Is Yellowstone Going to Blow? Exaggerated Reports of Volatility

As long as there's been a national park seated on a super volcano, there's been erroneous reports of impending doom.

Indicators of an Impending Volcano Eruption

  • Hundreds to thousands of earthquakes per day
  • Earthquakes of 4.5 magnitude range or larger
  • Significant ground movement: bulges, rising and lowering, elevation changes
  • Changes in geyser activity
  • Changes in the geothermal gasses that come from the ground

Does Yellowstone Have These Indicators?

Do we have earthquake swarms in Yellowstone? Yes, says Henry Heasler of the National Park Service. Do we have ground deformation? Yes. Does the hydrothermal system change? Every day.

"But are those signs of an impending eruption? No. All these things have to be coincident in the same area and very concentrated, a greater magnitude, and many more of them than we currently see," says Heasler. Activity in Yellowstone "are all parts of the vital signs of this volcano, and there has been nothing that has been indicated that there is an impending eruption." (See full interview in video above.)

Yellowstone has from 1,000 to 3,000 earthquakes per year which are closely monitored. Most are too small to be felt (less than a magnitude 3.0.)

Exaggerated Reports of Volatility

Don't get caught up in the media hype meant to entice you to visit websites about impending doom. Often marketers exaggerate reports to draw you in. One such example is the February 2014 reports of giant earthquake swarms in Yellowstone.

It turns out seismic data graphics, or “webicorders,” as they are known to scientists, were misread. 

Here’s what the experts at U.S. Geological Survey (USGS) had to say:
“The story appears to be based on a misinterpretation of public “webicorders,” which are graphics depicting seismic data, on the University of Utah Seismographic Station (UUSS) web site (UU operates the Yellowstone Seismic Network). A borehole seismometer called “B944″, located near the West Thumb region of the Park, has been malfunctioning in recent weeks with strong bursts of electronic noise contaminating its data. These noise bursts appear as wild excursions on the B944 webicorders that can appear alarming to the inexperienced eye.”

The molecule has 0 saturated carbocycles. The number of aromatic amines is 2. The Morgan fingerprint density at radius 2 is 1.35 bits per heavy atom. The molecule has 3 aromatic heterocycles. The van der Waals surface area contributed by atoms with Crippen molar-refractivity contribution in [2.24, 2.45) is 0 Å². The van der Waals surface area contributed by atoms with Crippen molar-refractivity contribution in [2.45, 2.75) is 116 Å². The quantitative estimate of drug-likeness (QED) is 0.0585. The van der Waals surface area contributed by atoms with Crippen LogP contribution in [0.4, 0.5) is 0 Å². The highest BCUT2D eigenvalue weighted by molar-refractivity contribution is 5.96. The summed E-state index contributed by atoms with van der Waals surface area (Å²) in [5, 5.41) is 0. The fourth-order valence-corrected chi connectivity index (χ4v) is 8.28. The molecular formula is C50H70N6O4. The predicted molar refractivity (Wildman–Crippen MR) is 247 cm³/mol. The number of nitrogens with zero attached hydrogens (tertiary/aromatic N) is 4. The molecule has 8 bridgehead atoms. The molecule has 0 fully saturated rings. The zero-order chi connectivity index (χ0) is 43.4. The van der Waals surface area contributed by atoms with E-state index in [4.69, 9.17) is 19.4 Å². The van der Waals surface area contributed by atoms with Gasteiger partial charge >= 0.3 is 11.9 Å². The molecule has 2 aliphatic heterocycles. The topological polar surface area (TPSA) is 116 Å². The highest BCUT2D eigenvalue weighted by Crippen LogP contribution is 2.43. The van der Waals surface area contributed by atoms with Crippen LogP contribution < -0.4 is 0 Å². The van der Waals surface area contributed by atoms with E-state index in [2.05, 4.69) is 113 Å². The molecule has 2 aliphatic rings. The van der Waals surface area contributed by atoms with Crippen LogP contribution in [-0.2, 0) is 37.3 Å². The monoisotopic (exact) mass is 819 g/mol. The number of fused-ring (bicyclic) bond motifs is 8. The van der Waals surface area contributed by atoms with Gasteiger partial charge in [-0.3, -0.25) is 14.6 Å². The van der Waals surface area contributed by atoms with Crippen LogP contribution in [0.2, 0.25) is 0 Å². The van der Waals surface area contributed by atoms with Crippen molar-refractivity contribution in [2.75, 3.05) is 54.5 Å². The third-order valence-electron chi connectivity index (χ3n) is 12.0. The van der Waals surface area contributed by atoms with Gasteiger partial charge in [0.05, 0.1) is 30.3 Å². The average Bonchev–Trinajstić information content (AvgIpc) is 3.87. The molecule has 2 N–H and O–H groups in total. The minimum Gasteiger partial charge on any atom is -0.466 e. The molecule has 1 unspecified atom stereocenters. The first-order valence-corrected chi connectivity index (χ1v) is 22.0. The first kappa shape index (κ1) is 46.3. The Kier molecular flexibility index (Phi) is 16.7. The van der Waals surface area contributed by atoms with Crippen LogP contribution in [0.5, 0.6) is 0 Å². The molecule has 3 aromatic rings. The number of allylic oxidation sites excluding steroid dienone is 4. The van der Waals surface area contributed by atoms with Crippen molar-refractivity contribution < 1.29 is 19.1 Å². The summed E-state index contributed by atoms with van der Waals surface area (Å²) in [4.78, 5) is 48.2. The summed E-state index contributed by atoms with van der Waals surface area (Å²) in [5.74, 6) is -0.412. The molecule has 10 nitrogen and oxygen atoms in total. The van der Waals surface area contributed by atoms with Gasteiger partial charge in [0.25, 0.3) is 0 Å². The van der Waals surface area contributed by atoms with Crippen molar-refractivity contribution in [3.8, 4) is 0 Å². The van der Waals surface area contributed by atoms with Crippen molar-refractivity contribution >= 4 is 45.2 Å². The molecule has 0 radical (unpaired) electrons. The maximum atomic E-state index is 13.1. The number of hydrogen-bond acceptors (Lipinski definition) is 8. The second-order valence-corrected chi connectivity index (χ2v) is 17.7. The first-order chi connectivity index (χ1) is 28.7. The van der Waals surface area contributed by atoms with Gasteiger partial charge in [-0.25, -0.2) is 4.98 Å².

Webicorder of the Yellowstone borehole in question on February 6, 2014.

Webicorder of the Yellowstone borehole in question on February 6, 2014

So someone glanced at the above maps, grabbed their hair in distress and then took to Facebook to warn their friends and family of the potential for "The Big One." The frenzy reached such a fever pitch that the USGS had to step in to reiterate that Yellowstone earthquake levels have been normal and stable for the past few months… and that they will let everyone know when to worry.

Despite the fact that the last Yellowstone super eruption happened 640,000 years ago, the speculation surrounding when and how bad is ever present. (Google "Yellowstone Explosion" if you must.)

The National Park Service staffers, however, has been monitoring the Yellowstone volcanic activity very closely for the last 30 years. Their prediction? The chance of a catastrophic eruption in the next 1,000 -10,000 years, is "very unlikely" according to the National Park Service at


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